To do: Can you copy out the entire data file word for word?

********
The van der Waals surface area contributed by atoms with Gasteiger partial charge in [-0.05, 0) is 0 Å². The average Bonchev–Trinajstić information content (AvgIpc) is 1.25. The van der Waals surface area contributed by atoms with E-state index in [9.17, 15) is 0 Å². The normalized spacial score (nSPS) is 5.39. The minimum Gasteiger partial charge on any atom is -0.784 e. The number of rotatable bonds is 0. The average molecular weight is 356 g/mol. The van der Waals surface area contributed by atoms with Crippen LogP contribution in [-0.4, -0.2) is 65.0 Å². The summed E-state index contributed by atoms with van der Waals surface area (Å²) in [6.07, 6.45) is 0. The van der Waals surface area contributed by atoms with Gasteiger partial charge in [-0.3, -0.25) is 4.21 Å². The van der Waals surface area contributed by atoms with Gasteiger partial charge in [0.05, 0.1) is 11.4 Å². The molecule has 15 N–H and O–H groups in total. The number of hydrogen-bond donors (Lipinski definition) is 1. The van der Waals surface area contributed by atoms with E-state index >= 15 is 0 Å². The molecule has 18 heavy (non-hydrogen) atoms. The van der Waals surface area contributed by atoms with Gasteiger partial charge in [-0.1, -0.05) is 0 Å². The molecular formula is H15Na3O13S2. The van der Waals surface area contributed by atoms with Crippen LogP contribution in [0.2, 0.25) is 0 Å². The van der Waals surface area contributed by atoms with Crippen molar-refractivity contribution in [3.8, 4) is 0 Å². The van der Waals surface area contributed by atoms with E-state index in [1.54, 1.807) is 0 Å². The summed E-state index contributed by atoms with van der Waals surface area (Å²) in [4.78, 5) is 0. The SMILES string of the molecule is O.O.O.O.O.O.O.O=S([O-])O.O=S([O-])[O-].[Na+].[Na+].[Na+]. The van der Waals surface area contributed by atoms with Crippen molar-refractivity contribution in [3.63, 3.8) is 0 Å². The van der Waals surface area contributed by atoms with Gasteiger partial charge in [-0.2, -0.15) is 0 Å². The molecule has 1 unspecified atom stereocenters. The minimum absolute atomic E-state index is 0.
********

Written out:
The van der Waals surface area contributed by atoms with Gasteiger partial charge in [-0.05, 0) is 0 Å². The average Bonchev–Trinajstić information content (AvgIpc) is 1.25. The van der Waals surface area contributed by atoms with E-state index in [9.17, 15) is 0 Å². The normalized spacial score (nSPS) is 5.39. The minimum Gasteiger partial charge on any atom is -0.784 e. The number of rotatable bonds is 0. The average molecular weight is 356 g/mol. The van der Waals surface area contributed by atoms with Crippen LogP contribution in [-0.4, -0.2) is 65.0 Å². The summed E-state index contributed by atoms with van der Waals surface area (Å²) in [6.07, 6.45) is 0. The van der Waals surface area contributed by atoms with Gasteiger partial charge in [-0.3, -0.25) is 4.21 Å². The van der Waals surface area contributed by atoms with Gasteiger partial charge in [0.05, 0.1) is 11.4 Å². The molecule has 15 N–H and O–H groups in total. The number of hydrogen-bond donors (Lipinski definition) is 1. The van der Waals surface area contributed by atoms with E-state index >= 15 is 0 Å². The molecule has 18 heavy (non-hydrogen) atoms. The van der Waals surface area contributed by atoms with Gasteiger partial charge in [-0.1, -0.05) is 0 Å². The molecular formula is H15Na3O13S2. The van der Waals surface area contributed by atoms with Crippen LogP contribution in [0.2, 0.25) is 0 Å². The van der Waals surface area contributed by atoms with Crippen molar-refractivity contribution in [3.8, 4) is 0 Å². The van der Waals surface area contributed by atoms with E-state index in [1.54, 1.807) is 0 Å². The summed E-state index contributed by atoms with van der Waals surface area (Å²) in [4.78, 5) is 0. The SMILES string of the molecule is O.O.O.O.O.O.O.O=S([O-])O.O=S([O-])[O-].[Na+].[Na+].[Na+]. The van der Waals surface area contributed by atoms with Crippen molar-refractivity contribution in [3.63, 3.8) is 0 Å². The van der Waals surface area contributed by atoms with Gasteiger partial charge in [-0.2, -0.15) is 0 Å². The molecule has 1 unspecified atom stereocenters. The minimum absolute atomic E-state index is 0.